Glow In the Dark Fitness: Zumba
There will certainly be a club like atmosphere for this Zumba class! Join group fitness for a free Glow in the Dark Cardio Kickboxing class at 7:30 pm on Wednesday, March 4th! There will be signs directing traffic to the correct room.
More Than Swim, Bike, Run
The U of M’s triathlon race takes place at RecWell February 28th. Article by: Anna Roesler If you hang around the Recreation and Wellness Center on a regular basis, there’s a good chance that you’ve heard of this race called the Tri-U-Mah Indoor Triathlon. It’s a local, grassroots race, with a large percentage of the event’s competitors from the surrounding Twin Cities area. Regardless of its relative anonymity, the Tri-U-Mah is a race that has some powerful stories that help to define it. Over the past few weeks, I took some time to catch up with a few of the participants to get their perspectives on the event. Jim Guenter has been a long-time Tri-U-Mah participant, He earned his MBA from the U of M in 2005. He was also a high school swimmer and recreational runner and biker. In Jim’s case, living a healthy life is what allows him to explore and experience new places. "On family trips, I'll wake up early, before everyone else, and go on a long run to explore the city and find places for us to visit later. My all-time favorite run was in a fjord in Norway--it was nine miles from the base of the valley to the top of the mountain, and back down--that took me three hours. I made it back covered in mud with 15 minutes left of the hotel's continental breakfast." Jim did his first outdoor triathlons in 2000, and described it as miserable—completed on a mountain bike, in cotton clothes, and totally unprepared—but he was hooked. When the first Tri-U-Mah was hosted in 2004, it was an opportunity for him to compete in the off-season of the summer tri season. Because the race falls in February, it’s a competitive opportunity in an otherwise dead season for outdoor triathletes. Kate Busse, another loyal competitor, is also an alum of the university. Since the beginning of Tri-U-Mah, she has used it as an opportunity to catch up with college friends and motivation to stay in competition shape. In high school, Kate participated in cheerleading to stay in shape. However, she didn’t become a runner until her boss asked if she wanted to run together over lunch—you can’t say no to that! Gradually, running became a part of Kate’s life, and she was bitten by the running bug. Ever since then, she has been an avid runner and competitor. After watching Kate compete and train, her husband competed in the 2004 Tri-U-Mah as his first triathlon. Naturally, he also got hooked, and went on to complete a half Ironman and a 50-mile race. Every year since, he comes back and competes in the Tri-U-Mah to catch up with friends and compete in the off-season. "Nine years ago, I don't think any of us would have thought we be on the cusp of our 10th consecutive Tri-U-Mah. It was something new and different,” said Bill Olson, a friend of the Busse’s, “The idea of doing one in mid-winter was alluring and motivating to get moving again after an off-season break. Over the years, this race is my measuring stick of off-season training and of what's to come in the spring." After the Tri-U-Mah, the Busse’s organized a gathering of family and friends at the Big 10 restaurant to talk about this year’s race, eat good food, and enjoy each other’s company. One of the favorite recurring themes of conversation comes from Stephanie Peterson. "I know my Tri-U-Mah 'nemesis,'” said Peterson. “I know her name, and I compete against her every year, but we haven't met. It's motivational, I’m always chasing her times!" In my opinion, one of the most important things you can do for yourself is find your personal motivation for fitness. Especially at this point in the new year, when maintaining resolutions gets tough. Listening to Jim talk about his travels and Kate about the social aspect of competing inspired me. On my next trip, I might just take the Jim Guenter route and go for a run before starting my day. And maybe I’ll take my next social outing up a notch, à la Kate Busse, and turn it into an opportunity to compete and earn some bragging rights with my friends. While I have yet to pull the metaphorical race-gun trigger on training for my first Tri-U-Mah, having the chance to speak with these competitors sparked my interest. I’ve had the opportunity to volunteer at the race before, and the environment is unbeatable: a mix of camaraderie and Minnesota nice, blended with some good old-fashioned competitive tension. Not only would the event offer a goal to chase, but also the potential to finally win against my sisters, who were faster than me in high school swimming. I may have just found this year’s fitness motivation. Anna Roesler is the Marketing and Communications Intern with University of Minnesota Recreation and Wellness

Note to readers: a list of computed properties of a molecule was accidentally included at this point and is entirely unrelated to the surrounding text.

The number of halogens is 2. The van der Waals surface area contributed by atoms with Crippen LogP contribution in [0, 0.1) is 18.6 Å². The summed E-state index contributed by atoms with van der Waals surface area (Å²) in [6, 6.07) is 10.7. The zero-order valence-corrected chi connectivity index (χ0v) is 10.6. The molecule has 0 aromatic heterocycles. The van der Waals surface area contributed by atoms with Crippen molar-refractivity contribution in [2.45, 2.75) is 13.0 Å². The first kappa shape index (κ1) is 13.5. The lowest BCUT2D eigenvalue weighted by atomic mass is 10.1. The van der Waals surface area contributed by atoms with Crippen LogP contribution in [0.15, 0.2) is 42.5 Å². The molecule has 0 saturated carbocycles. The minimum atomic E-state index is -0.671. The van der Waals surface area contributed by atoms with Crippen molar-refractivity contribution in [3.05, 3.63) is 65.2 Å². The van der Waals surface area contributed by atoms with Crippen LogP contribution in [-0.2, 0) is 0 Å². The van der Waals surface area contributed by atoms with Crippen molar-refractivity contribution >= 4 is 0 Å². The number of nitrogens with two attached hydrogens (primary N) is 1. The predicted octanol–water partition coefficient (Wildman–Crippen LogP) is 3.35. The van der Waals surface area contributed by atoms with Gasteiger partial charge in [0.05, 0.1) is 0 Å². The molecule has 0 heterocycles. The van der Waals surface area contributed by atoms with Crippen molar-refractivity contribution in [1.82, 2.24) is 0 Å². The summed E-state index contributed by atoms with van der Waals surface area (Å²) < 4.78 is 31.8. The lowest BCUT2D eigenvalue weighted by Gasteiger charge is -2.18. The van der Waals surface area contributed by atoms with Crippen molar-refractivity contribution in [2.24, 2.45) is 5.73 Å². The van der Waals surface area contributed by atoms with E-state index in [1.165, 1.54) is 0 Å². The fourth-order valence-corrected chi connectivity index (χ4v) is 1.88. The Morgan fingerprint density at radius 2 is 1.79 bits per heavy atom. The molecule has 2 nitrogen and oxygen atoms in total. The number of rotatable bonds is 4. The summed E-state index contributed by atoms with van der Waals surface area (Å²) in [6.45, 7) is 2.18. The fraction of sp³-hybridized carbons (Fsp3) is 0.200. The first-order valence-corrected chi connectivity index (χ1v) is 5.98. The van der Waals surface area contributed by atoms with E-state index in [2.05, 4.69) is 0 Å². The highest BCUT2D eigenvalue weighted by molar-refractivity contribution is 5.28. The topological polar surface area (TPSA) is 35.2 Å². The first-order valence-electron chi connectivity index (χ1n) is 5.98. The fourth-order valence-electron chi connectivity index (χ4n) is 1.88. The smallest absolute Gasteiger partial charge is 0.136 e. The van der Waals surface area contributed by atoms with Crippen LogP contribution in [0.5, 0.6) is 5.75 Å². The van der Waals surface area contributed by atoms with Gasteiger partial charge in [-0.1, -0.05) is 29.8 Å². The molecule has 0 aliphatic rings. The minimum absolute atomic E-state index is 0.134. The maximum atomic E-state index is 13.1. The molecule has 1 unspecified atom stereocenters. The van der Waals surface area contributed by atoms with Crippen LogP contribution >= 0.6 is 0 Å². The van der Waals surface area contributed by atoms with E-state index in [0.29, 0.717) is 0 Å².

The Fitness program prides itself in providing resources for members to maintain healthy, active lifestyles. Both the Minneapolis University Recreation and Wellness Center and St. Paul Gymnasium contain state-of-the-art fitness equipment and have several services available to meet member's needs.
Fitness Equipment Orientation
Provides education and tools necessary to customize current exercise programs
Group Fitness Classes
A wide variety of class formats to help establish and maintain healthy exercise habits
Fitness Assessment Services
Offers an overview of current fitness levels by executing a collection of fitness tests
Personal Training Services
Design a customized exercise program combining personal health and fitness goals with fitness assessment results
Small Group Training
Offers structured exercise in an intimate environment, meeting the needs of the beginner to the highly skilled athlete
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Note: Winter Break classes are free for all RecWell members and fee paying students. There will be no classes offered in St. Paul.